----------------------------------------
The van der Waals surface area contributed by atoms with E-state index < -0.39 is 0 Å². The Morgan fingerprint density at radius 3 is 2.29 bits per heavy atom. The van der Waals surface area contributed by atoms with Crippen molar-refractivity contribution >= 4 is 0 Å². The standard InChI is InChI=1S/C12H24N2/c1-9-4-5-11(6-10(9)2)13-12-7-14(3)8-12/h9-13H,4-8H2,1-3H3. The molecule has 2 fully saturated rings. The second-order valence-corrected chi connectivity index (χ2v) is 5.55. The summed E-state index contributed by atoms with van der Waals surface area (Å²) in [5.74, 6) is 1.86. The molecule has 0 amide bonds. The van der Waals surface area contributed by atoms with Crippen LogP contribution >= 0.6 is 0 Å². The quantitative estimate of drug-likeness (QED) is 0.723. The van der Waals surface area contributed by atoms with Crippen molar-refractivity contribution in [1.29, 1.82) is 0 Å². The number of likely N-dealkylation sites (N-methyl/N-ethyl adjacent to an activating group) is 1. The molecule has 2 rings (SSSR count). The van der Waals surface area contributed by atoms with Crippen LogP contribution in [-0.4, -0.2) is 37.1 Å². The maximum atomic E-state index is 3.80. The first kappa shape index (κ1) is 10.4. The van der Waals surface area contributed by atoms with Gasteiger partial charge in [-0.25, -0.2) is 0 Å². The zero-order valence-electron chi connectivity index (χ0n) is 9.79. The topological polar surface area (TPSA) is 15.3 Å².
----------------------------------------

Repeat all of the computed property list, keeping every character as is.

The van der Waals surface area contributed by atoms with E-state index < -0.39 is 0 Å². The Morgan fingerprint density at radius 3 is 2.29 bits per heavy atom. The van der Waals surface area contributed by atoms with Crippen molar-refractivity contribution >= 4 is 0 Å². The standard InChI is InChI=1S/C12H24N2/c1-9-4-5-11(6-10(9)2)13-12-7-14(3)8-12/h9-13H,4-8H2,1-3H3. The molecule has 2 fully saturated rings. The second-order valence-corrected chi connectivity index (χ2v) is 5.55. The summed E-state index contributed by atoms with van der Waals surface area (Å²) in [5.74, 6) is 1.86. The molecule has 0 amide bonds. The van der Waals surface area contributed by atoms with Crippen LogP contribution >= 0.6 is 0 Å². The quantitative estimate of drug-likeness (QED) is 0.723. The van der Waals surface area contributed by atoms with Crippen molar-refractivity contribution in [1.29, 1.82) is 0 Å². The number of likely N-dealkylation sites (N-methyl/N-ethyl adjacent to an activating group) is 1. The molecule has 2 rings (SSSR count). The van der Waals surface area contributed by atoms with Crippen LogP contribution in [-0.4, -0.2) is 37.1 Å². The maximum atomic E-state index is 3.80. The first kappa shape index (κ1) is 10.4. The van der Waals surface area contributed by atoms with Gasteiger partial charge in [-0.25, -0.2) is 0 Å². The zero-order valence-electron chi connectivity index (χ0n) is 9.79. The topological polar surface area (TPSA) is 15.3 Å².